Ask Raz Issue 21

Question: Why do diversity surveys matter? I keep getting emails telling me to fill it out, but I don’t really care. What’s the big deal?

Answer: Unbeknownst to many people, in 1970, the U.S. Census Bureau created the term “Hispanic” to label a group of people who did not fit into any other existing category.

In 1930, the census counted Mexicans, but not all people of Latin American heritage were Mexicans. In 1940, 1950 and 1960 the census counted Spanish speaking people in the Southwest. Spanish speakers in other parts of the country were not counted. Those of Latin American descent who did not speak Spanish were not counted. During the slave era, African Americans were accounted for as one would number cattle, and the raw statistics vary. For taxation purposes, slaves were counted as 3/5 of a person. Asians who immigrated through either coast were not always categorized as Chinese or Japanese, etc., but rather, as a subcategory from time-to-time, and the data itself is rough at best. Now, why do I pick out these examples? To show how, without accurate record, people cannot be accurately represented. That said, the responsibility falls to us as individuals to speak up and be counted when the opportunity permits. Things like the diversity survey give us as students and faculty an occasion to speak up about who we are and what we represent. It might come as a surprise to some that the average gay population is around 10 percent. For as many races and subcategories of races, there are also a myriad of sexual orientations and biological and gendered concepts of identity. The hard statistics aid the writers of the survey to be able to (as accurately as possible) understand who we are as a campus community, what we do well in our conversations about diversity (and from whose perspective) and what we need to do better.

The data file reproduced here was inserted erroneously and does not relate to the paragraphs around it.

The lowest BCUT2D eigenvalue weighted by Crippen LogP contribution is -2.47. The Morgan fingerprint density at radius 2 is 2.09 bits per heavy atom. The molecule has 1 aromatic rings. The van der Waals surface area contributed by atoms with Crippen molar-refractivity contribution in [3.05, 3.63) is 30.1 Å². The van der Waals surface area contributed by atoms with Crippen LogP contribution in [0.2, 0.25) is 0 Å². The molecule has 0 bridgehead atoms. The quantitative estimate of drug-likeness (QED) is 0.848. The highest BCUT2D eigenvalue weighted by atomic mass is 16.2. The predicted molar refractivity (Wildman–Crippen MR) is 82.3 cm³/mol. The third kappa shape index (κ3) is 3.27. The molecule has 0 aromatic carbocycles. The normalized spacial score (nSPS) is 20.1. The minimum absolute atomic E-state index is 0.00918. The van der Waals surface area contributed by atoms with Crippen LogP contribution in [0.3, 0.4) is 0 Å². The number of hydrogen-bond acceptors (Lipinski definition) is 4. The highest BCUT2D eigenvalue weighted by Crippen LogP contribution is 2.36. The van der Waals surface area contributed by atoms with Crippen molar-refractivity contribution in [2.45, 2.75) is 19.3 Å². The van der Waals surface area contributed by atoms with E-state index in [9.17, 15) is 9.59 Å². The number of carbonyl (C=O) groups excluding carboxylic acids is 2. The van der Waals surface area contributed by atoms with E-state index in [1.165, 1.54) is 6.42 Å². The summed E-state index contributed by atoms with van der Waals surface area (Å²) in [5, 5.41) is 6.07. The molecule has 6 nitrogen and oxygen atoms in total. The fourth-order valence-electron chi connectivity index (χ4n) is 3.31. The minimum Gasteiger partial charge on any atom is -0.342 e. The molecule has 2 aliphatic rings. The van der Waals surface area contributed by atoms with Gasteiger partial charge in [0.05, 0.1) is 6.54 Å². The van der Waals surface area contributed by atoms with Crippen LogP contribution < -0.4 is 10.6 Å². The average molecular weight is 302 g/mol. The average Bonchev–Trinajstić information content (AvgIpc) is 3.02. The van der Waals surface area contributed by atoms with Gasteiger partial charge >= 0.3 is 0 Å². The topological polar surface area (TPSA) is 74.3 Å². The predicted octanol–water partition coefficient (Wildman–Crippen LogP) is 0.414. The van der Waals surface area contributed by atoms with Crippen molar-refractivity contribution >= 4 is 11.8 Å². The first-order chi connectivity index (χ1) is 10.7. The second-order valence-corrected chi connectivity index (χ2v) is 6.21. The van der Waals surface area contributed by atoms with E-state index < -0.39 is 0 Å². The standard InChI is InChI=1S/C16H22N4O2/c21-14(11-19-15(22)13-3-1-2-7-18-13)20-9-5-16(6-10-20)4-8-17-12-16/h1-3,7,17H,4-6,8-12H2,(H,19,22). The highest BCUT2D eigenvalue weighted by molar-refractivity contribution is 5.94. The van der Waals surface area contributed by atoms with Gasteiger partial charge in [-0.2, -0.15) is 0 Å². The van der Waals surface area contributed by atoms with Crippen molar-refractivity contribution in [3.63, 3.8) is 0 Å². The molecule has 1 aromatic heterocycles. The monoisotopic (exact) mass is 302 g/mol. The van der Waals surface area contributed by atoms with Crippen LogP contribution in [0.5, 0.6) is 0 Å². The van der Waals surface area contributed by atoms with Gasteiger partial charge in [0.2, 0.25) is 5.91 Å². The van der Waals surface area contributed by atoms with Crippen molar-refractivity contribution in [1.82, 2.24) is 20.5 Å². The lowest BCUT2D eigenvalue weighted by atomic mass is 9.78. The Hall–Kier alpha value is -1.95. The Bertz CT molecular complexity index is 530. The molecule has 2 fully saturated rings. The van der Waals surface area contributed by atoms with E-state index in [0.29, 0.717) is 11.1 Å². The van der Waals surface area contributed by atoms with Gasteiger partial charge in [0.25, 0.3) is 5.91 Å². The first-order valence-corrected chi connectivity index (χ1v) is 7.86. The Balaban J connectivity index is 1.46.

As culture and society evolves, more and more people are identifying themselves in categories other than traditional gender and racial norms. As we become a more racially and sexually diversified globe, people who wouldn’t have even been thought of 20 years ago, are now a vocal minority and deserve to be seen. If we don’t monopolize on the opportunity to show ourselves, when we’re not accounted for, we cannot complain. Why do you care? Why does your voice matter? Is it worth five minutes of your life to be seen? People go throughout their entire lives never being heard or understood. Our greatest want as humans is to be connected and “gotten,” and for once, there are people waiting to listen.

That being said, much of the issue of census papers or surveys is that surveys are inadequate to account for all people in all walks of life.

That’s why they are “surveys.” They are a general pulse check to really take an honest (beginning) look at “what’s so” about our student population. That being said, the writers of the survey are opening up a much needed dialogue about who and what is going on at Washburn. I, for one, thank them for taking the time to allocate for many who otherwise would not be counted. It is a slow process (but a process nonetheless) and as the debates continue, the demographics will change.

Here’s a link to the survey, https://www.surveymonkey.com/s/66LZ69V